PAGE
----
EUROPE MARKETS: European Stocks Reach For Fresh 2-year Highs As Spanish, Greek Shares Climb

01/22/2018 | 11:12am

By Carla Mozee, MarketWatch

Sanofi buying biotech firm for $11.6 billion

Europeans stocks pushed higher Monday, with Spanish and Greek shares gaining in the wake of sovereign ratings upgrades, but decliners included British bookmakers and UBS AG after the Swiss lender swung to a quarterly loss.

What are stocks doing?: The Stoxx Europe 600 index was up 0.3% to 402.03, hanging around its highest since August 2015, with telecom and oil and gas shares among advancers. But tech and basic materials shares fronted decliners. Last week, the pan-European gauge rose for a third consecutive week.

Leading major benchmarks was Spain's IBEX 35 as it picked up 1.1% to 10,596.40, moving at levels not seen since September. Greece's Athex Composite surged 1.3% to 858.12, around its highest since July.

Germany's DAX 30 index was up 0.2% at 13,454.76, following Friday's 1.2% rally that left the gauge at its highest close since November. France's CAC 40 moved up 0.2% to 5,536.90.

The U.K.'s FTSE 100 index was down 0.1% at 7,721.65.

The euro bought $1.2254, up from $1.2220 late Friday in New York.

What's driving markets: Benchmark indexes in Spain and Greece were standouts, bulking up more than 1% each as investors rewarded ratings upgrades for the countries, issued late Friday. Spain's credit rating was raised by Fitch Ratings, which cited the country's "strong, relatively broad-based, economic recovery" as reason for the upgrade to A- from BBB+. The last time Spain held a Fitch rating in the "A" level was in 2012.

Greece's rating at S&P Global Ratings was raised to B from B-, with a positive outlook. "The upgrade reflects Greece's steadily improving general government finances and its gradually recovering economic prospects," wrote S&P. "Still, the size of Greece's general government debt is an important ratings constraint," it added.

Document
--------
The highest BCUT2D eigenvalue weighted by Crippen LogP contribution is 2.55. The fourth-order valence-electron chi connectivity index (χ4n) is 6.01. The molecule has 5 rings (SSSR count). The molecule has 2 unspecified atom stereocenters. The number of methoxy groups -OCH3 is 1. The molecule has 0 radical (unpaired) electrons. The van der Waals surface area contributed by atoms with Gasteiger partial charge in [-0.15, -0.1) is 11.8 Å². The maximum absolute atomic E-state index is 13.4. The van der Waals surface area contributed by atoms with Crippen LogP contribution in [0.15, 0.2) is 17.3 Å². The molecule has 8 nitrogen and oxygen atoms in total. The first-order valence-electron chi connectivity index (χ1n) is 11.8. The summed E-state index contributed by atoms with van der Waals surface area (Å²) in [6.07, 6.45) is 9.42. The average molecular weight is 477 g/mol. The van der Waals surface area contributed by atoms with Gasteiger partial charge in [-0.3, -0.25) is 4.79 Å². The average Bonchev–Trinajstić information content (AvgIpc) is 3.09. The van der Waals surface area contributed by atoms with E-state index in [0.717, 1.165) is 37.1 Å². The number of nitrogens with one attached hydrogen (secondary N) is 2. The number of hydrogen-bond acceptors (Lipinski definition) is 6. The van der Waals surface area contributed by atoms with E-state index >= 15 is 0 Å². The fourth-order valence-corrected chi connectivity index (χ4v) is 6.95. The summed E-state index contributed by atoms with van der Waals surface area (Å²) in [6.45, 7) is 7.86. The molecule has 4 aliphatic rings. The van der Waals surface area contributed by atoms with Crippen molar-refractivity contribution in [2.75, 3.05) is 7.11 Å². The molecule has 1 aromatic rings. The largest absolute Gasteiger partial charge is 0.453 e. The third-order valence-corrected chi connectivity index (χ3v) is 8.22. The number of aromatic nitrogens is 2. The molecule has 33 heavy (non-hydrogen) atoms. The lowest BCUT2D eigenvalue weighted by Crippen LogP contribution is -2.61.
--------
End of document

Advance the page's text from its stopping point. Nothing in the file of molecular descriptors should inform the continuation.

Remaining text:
Meanwhile, politics remained firmly in the spotlight as investors also juggled a fresh round of corporate financial updates, including M&A news. The euro advanced against the U.S. dollar as the U.S. government remained in shutdown mode. Saturday's closure came after the Republican-led Senate late Friday couldn't reach a deal over immigration issues.

Euro strength can hurt sales of products made by European exporters and hurt shares of those companies.

The euro had been choppy earlier after members of Germany's center-left Social Democratic Party on Sunday voted to formally begin coalition talks with German Chancellor Angela Merkel's conservative party. Merkel has been trying to craft a ruling coalition since September's election.

From the corporate front, UBS said it will take a roughly charge of nearly 3 billion Swiss francs stemming from the U.S. tax overhaul. Shares of the firm fell Monday.

On tap this week is the European Central Bank's meeting on Thursday. The euro in recent sessions has been kicked up to 3-year highs versus the greenback on the prospect the central bank will soon shift to a hawkish tone toward its ultra-loose monetary policy.